Saturday, April 07, 2018

Pic(k) of the Week: Oldest (continuously operating) franchise in baseball!

Oldest (continuously operating) franchise on baseball!

At the outset of the 2018 baseball season, the light poles at SunTrust Park displayed the championship and pennant flags for the Atlanta Braves.

Formed as the Boston Red Stockings/Red Caps in 1871, the team won its first championship in 1872. It is the longest continuously operating franchise in all of American professional sports. (The Chicago Cubs also were founded in 1871 but did not play for the two years following the Great Chicago Fire of 1871.) According to Wikipedia, the team adopted the nickname "Braves" in 1912. James Gaffney, owner of the team, was a member of New York City's political machine, Tammany Hall, which used an Indian chief as their symbol.

The Braves and the Chicago Cubs are the National League's two remaining charter franchises, debuting in the National League in 1876. The Red Stockings/Braves have won seventeen divisional titles, seventeen National League pennants, and three World Series championships —in 1914 as the Boston Braves, in 1957 as the Milwaukee Braves, and in 1995, in Atlanta— the only Major League Baseball franchise to have won the World Series in three different home cities.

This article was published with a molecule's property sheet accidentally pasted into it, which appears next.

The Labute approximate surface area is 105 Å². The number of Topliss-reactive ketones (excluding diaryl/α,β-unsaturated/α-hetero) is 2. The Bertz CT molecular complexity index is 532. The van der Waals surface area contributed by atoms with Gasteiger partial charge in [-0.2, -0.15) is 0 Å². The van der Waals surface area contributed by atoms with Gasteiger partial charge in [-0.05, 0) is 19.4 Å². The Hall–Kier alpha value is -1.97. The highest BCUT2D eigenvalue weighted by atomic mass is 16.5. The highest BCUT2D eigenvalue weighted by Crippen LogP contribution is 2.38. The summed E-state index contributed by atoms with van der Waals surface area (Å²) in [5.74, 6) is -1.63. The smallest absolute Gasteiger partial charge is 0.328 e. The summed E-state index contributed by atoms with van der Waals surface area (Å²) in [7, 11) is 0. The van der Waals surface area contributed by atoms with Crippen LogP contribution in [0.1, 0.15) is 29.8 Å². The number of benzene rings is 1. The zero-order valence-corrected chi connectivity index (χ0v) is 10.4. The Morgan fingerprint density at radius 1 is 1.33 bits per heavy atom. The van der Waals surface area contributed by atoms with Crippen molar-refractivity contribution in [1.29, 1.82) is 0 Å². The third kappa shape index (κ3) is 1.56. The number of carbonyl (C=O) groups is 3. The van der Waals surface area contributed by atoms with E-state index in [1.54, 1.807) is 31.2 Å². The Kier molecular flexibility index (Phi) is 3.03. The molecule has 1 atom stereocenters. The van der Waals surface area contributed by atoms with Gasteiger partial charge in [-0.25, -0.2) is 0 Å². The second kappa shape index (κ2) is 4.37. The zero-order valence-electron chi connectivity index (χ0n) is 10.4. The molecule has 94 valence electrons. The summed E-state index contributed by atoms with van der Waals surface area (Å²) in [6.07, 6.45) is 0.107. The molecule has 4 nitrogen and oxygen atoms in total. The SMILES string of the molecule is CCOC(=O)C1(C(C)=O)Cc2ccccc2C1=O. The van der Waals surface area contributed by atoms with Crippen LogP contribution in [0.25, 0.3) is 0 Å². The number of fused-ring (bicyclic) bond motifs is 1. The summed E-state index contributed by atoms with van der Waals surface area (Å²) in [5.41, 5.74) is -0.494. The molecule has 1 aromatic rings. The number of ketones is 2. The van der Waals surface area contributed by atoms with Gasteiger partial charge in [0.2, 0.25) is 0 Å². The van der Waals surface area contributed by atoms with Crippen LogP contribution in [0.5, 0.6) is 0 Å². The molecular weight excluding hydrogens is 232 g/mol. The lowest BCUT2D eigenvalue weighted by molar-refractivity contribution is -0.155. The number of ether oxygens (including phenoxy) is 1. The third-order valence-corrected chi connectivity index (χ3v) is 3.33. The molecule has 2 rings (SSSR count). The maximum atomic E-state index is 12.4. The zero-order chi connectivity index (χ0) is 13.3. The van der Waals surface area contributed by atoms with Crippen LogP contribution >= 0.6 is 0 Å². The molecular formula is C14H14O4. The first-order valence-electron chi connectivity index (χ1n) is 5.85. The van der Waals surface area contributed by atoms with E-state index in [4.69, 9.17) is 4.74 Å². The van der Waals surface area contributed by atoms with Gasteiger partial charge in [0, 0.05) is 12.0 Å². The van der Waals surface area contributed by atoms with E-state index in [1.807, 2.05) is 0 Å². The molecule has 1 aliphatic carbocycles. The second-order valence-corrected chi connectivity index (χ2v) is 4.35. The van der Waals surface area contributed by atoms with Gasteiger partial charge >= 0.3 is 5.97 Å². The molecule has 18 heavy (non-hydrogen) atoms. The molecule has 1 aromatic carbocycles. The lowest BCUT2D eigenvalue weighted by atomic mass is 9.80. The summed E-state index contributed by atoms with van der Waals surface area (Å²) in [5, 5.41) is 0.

That was then. Now...

Where much of American professional sports is moving back to American cities' inner cores, embracing local, that's not the direction of the (Atlanta) Braves. After the conclusion of the 2016 season, the Braves moved from Turner Field, their downtown Atlanta ballpark, to SunTrust Park, in suburban Cobb County, a dozen miles northeast of the city. The new facility, unlike Turner Field, lacks serious public transportation; woe be to you if you lack a traffic app on your cell phone! It reeks of unfinished roads and interstate highway infrastructure. It excludes any street merchant presence. The whole thing has an anemic, un-baseball feel.

And, the concessions serve no 'craft' beer.

Now, maybe that's a bit harsh, because it means that I'm adopting the [U.S.] Brewers Association's fungible definition of what craft is and, thus, excluding the good-tasting beer from Terrapin, a brewery in Athens, Georgia, but now majority-owned by Miller Coors. Terrapin beers indeed can be found at SunTrust, but in limited locations, in cans and at a few stands (and the Coors ChopHouse) on draught. But that's it (or all I saw). The majority of Georgia's bustling small-business beer appears to have been ignored.

And, then, on the day I visited, there was this.

Pay no attention to our menu!

Me: "May I have that pizza slice with mushrooms and olives?"
Concessionaire: Blank stare.
Me: "Mushrooms and olives like it says on the sign right above."
Concessionaire: "Oh, that's just marketing."


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